Lack of mortgage lending to first time buyers (FTBs) is having a major “hidden” impact on British retail and on jobs.
one of the world’s leading providers of mortgage insurance, and the British Retail Consortium (BRC), say that enabling prudent mortgage lending to FTBs will help reverse declining sales in DIY, gardening, home wares, furniture and floor coverings that accounted for £34 billion in sales last year.
Trend analysis over an eight-year period (2005-2012) shows a strong relationship between lack of mortgage lending and falling sales on the high street.
Angel Mas, CEO of Genworth’s mortgage insurance business in Europe, explains:
“A lack of lending leads to lack of productive spending that’s impacting the economy and jobs. Close examination of the data we have on mortgage lending uncannily mirrors falling retail sales on the high street over the same period and this is statistically relevant. In particular, sales of DIY, gardening, home wares, furniture and floor covering products have fallen by five per cent since the start of this year and could have fallen by more than 10 per cent by the end of 2012.”
“First time buyers are the lifeblood of the housing market. From an economic perspective, it’s not in our best interests to disenfranchise a generation of aspiring home owners who could afford to repay their mortgages but are excluded because they can’t meet a prohibitively high deposit threshold. “What needs to happen – and quickly in order to stimulate the economy as well as protect jobs – is that lending to FTBs should be increased in a prudent way. Appropriate risk mitigation measures that protect lenders, such as mortgage insurance, can play a fundamental part in minimising the risks of this kind of lending to commercially acceptable levels.”
Stephen Robertson, Director General, British Retail Consortium (BRC) adds:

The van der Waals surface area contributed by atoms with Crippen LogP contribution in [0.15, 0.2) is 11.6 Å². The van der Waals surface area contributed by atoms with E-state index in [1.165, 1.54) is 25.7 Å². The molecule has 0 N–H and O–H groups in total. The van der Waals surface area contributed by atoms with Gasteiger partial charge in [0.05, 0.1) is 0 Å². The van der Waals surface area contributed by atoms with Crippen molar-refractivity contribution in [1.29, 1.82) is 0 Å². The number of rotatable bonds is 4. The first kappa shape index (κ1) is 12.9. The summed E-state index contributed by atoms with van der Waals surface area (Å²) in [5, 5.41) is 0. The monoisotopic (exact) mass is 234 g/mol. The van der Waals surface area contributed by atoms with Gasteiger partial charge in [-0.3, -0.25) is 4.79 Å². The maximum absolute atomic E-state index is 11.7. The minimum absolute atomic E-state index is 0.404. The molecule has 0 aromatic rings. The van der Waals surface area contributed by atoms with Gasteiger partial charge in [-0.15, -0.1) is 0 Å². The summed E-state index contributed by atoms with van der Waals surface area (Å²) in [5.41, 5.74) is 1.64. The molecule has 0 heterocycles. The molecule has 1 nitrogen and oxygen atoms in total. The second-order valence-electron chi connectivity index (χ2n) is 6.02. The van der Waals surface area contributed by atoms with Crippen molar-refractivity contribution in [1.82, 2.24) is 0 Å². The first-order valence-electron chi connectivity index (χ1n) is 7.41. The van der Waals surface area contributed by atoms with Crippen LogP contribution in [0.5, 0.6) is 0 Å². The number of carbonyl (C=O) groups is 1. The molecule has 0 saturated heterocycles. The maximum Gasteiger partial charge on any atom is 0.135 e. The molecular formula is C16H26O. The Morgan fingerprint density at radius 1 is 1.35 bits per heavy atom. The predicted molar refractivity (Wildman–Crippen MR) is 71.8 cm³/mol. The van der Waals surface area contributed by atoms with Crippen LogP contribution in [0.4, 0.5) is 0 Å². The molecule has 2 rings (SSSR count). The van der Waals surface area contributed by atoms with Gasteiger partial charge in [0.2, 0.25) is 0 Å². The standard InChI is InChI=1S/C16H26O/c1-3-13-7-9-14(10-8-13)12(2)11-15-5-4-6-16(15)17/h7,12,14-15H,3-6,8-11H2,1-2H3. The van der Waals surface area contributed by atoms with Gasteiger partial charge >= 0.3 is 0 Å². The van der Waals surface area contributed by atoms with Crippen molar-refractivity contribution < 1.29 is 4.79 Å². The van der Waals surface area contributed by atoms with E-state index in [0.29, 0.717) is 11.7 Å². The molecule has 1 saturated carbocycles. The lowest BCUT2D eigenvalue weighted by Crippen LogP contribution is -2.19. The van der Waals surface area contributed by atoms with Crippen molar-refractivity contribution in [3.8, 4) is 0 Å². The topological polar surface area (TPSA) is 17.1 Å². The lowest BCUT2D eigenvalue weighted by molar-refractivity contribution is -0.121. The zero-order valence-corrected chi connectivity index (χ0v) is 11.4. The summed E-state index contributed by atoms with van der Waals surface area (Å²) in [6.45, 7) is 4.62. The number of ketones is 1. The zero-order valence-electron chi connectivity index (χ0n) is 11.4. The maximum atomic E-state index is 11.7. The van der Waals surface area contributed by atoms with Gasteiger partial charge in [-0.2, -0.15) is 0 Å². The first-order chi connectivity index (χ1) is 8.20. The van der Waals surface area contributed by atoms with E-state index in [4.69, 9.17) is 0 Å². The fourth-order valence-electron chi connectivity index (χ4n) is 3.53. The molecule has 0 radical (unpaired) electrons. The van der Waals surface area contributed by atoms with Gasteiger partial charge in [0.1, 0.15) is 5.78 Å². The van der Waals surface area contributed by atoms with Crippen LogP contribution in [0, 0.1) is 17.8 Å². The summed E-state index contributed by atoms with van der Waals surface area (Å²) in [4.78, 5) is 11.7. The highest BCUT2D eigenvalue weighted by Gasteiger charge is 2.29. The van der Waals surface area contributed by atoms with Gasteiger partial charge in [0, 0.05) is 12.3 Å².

“Home ownership and the availability of mortgage credit are crucial to macro-economic recovery, together with the three million jobs in the retail sector – the largest private sector employer in the UK. BRC data demonstrate just how strongly house-buying drives the sales of furnishings and homewares. “Our latest figures show housing-related retail sales are the worst in over a year, confirming that renewed weakness in the housing market is having a deep impact on high street spending levels, which in turn affects jobs in retailers and suppliers.
“If measures announced to support construction, by relaxing planning rules, boost the housing market recovery they will also help retail sector.” Genworth and the BRC predict that the current depressed levels of mortgage lending will not only lead to more retail casualties but threaten thousands of retail jobs.
These fears were confirmed by a recent poll of MPs commissioned by Genworth that explored their attitudes towards various aspects of mortgage finance and the impact it was having on the economy, where 87 per cent of MPs surveyed said that more needed to be done to help FTBs get on the housing ladder than what was being proposed (May 2012).
Both Genworth and the BRC have welcomed schemes such as Funding for Lending as well as other initiatives announced this month, but it’s the private sector that holds the key to kick starting recovery and first time buyers are very important in this regard.